Sessions: With Budget Proposal, President’s Deficit Credibility At Stake
“In two weeks, on February 14th, the president will submit a new budget to Congress. This may be his last chance to get this right. For the president to be a credible voice in this debate he must put forward a budget with significantly lower spending levels. He cannot present Congress with the same unserious plan he presented at the State of the Union.”
WASHINGTON—U.S. Sen. Jeff Sessions (R-AL), Ranking Member of the Senate Budget Committee, delivered remarks today addressing the U.S.’ rising debt, as well as the need for President Obama to send Congress a budget that significantly reduces spending.
Sessions’ remarks, as prepared, follow:
“Last week, the Congressional Budget Office issued a report showing that our deficit for this fiscal year will be $1.5 trillion dollars. Our gross debt will equal 100% of GDP. Annual interest payments on our debt will rise to $750 billion by the end of this decade—meaning that a one-year interest payment will cost nearly as much as twenty years’ worth of highway construction. The total amount of interest we expect to pay between now and then is $5.4 trillion dollars—enough money to fund our entire government for 18 months.
The situation is so serious that former Federal Reserve Chairman Alan Greenspan warned that we may face a bond market crisis in the next two or three years.
CBO Director Doug Elmendorf testified last week that we were entering “unfamiliar territory for all developed nations over the last several decades.”
Analysts with Standard & Poor’s stated that “absent a credible plan, the rating on the U.S. federal government will come under pressure,” while the International Monetary Fund urged the U.S. to take much stronger action.
Two prominent economists, Professors Carmen Reinhart and Kenneth Rogoff, published a study explaining the negative impact of excessive debt on economic growth. They
caution about reaching a 90% debt-to-GDP ratio—a milestone our nation has already eclipsed.
Our nation is on a dangerous and unsustainable path. We need strong leadership from our president. The day before his State of the Union address, I called on him to present a bold vision for reducing spending. I said that “his proposals cannot be timid,” and that this was “a defining moment for his presidency.”
He did not rise to the moment. Instead of a bold vision, he put forward a meek plan to continue spending at current levels for five more years—the very spending levels that produced a $1.5 trillion deficit.
The president’s speech was disconnected from reality. Consider what the Washington Post wrote in their editorial this Sunday:
“In his State of the Union address Tuesday night, President Obama failed to present a credible plan for long-term debt reduction. It's no secret that we think he made a big mistake. If America can't get a handle on its finances, everything else is at risk.”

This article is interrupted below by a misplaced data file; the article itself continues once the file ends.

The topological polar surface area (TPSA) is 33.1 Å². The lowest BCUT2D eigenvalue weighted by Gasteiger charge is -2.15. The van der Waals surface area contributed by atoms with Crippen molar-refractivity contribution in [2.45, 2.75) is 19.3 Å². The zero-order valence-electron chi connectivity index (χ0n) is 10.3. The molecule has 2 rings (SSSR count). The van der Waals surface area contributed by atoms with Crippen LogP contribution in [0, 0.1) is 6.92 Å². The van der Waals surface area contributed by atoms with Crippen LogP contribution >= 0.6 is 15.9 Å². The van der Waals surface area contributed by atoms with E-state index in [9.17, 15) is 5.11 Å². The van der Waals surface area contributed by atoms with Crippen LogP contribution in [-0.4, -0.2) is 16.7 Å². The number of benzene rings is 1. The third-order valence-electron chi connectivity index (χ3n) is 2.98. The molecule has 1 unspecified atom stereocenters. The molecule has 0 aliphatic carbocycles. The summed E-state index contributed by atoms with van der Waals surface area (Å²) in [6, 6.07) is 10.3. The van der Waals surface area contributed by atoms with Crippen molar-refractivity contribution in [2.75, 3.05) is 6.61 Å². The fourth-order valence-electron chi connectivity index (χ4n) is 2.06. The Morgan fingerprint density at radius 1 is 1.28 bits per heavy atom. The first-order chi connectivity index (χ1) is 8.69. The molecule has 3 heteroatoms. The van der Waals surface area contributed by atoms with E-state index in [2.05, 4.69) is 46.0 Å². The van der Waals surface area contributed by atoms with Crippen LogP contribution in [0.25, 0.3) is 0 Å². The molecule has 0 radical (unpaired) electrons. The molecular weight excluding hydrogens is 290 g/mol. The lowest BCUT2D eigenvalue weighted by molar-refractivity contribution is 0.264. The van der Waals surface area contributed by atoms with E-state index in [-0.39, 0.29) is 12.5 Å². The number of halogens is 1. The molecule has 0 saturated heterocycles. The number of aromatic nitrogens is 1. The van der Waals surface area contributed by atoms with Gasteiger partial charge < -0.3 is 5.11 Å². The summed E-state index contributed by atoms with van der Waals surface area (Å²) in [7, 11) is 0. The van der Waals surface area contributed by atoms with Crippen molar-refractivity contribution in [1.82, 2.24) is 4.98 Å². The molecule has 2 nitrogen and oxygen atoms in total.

But not only has the president failed to lead, he has tried to thwart others from acting. This Sunday, his new Chief of Staff Bill Daley balked at a Republican plan to cut spending for the rest of the year. Daley said any budget cuts must be paired with new spending—“investments,” as he and the president call them. He taunted the Republicans, “Where’s the beef? Let’s see the cuts they’re talking about.” The president refuses to lead and then sends his emissaries to attack any Republican with a serious proposal.
For instance, the president’s Chief Economic Advisor, Austin Goolsbee, lashed out at Republicans for wanting to reduce discretionary spending before we raise the debt ceiling.
And the president’s own Treasury Secretary Tim Geithner recently argued it was too early to begin cutting budget deficits. Geithner’s comments ring all too similar to those of his predecessor, Hank Paulson, who said that the housing downturn was under control before Wall Street firms began falling like dominos.
But ignoring the reality of our situation does not change it. The money simply isn’t there to support the president’s expansive agenda. Our nation cannot afford another era of big government.
In two weeks, on February 14th, the president will submit a new budget to Congress. This may be his last chance to get this right. For the president to be a credible voice in this debate he must put forward a budget with significantly lower spending levels. He cannot present Congress with the same unserious plan he presented at the State of the Union.
If his budget fails to change course, we will know where the president is. We’re going to see whether the president is moving with the America people towards fiscal and economic sanity, or whether he will continue his ideological commitment to big government.
We need to turn back from the cliff and head down a new road—reducing both the size of the deficit and the size of the government. Not only will such a plan restore confidence in our economy, but it will restore the foundation of America’s prosperity.
Strong, sustained reductions in spending will not be easy. But it is the only responsible course—and the only one that leads to a better financial future for ourselves and for our children.”
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